How strong are the LongMills 3D Printed parts?

Yesterday, I took the chance to put together a quick video that I think does a good job demonstrating the strength of the 3D printed parts we use on our LongMill CNC. We spend lots of time tuning our printed parts to be as strong as possible because it’s important to the reliability of the machine but is also what enables its cost-effectiveness :slightly_smiling_face:

There are a few other times we’ve mentioned our printing farm, how we’ve set our machine up, and what sorts of settings we generally use if any of you guys are interested in replicating our results. Truthfully we have different print settings for each and every part that we print, since the geometry of the part changes things like the thermal mass of the printed layer so each part needs its own tuned settings. You can check the text in the video description if you’d like to read a bit more about the technical aspect we’ve considered when it comes to material selection :+1:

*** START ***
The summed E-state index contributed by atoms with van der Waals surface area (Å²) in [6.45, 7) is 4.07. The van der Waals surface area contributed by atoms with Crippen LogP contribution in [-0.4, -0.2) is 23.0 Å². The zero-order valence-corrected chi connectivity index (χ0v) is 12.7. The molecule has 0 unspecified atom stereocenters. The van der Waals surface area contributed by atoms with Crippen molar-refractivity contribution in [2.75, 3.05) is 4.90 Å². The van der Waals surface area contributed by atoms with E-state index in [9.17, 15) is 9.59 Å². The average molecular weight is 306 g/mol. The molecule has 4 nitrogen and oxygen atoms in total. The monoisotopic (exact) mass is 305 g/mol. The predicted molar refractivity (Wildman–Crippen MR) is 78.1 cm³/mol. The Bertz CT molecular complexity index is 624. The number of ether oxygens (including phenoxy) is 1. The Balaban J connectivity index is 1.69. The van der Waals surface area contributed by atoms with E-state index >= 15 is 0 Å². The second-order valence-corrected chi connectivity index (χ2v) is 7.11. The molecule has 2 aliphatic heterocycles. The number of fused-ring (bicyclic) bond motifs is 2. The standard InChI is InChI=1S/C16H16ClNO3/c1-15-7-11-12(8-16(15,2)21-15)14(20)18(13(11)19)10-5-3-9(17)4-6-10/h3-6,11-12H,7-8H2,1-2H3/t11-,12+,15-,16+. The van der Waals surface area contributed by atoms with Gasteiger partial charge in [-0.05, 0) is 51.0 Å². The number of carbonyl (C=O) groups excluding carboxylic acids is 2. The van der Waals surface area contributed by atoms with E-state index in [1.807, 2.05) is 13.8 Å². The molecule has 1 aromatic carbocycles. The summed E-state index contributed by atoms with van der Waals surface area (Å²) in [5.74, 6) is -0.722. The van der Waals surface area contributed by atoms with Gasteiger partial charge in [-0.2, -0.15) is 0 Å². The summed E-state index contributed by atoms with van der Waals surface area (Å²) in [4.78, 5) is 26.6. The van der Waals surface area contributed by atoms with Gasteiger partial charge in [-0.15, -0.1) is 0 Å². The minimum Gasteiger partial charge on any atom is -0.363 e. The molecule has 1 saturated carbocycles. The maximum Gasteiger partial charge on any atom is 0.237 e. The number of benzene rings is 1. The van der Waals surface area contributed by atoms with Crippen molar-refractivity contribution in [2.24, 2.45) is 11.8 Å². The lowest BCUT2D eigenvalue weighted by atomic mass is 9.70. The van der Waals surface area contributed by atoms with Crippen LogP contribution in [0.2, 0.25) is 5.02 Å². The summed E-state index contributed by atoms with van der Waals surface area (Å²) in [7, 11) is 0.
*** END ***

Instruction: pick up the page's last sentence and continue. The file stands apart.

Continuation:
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Since you are making the same parts over and over again you might want to look at an injection molding machine. I have seen small ones for $600 and used industrial ones for $2,500. The parts can be made a lot quicker. The nice thing about 3D printers is it only takes a couple of minutes to set up a job.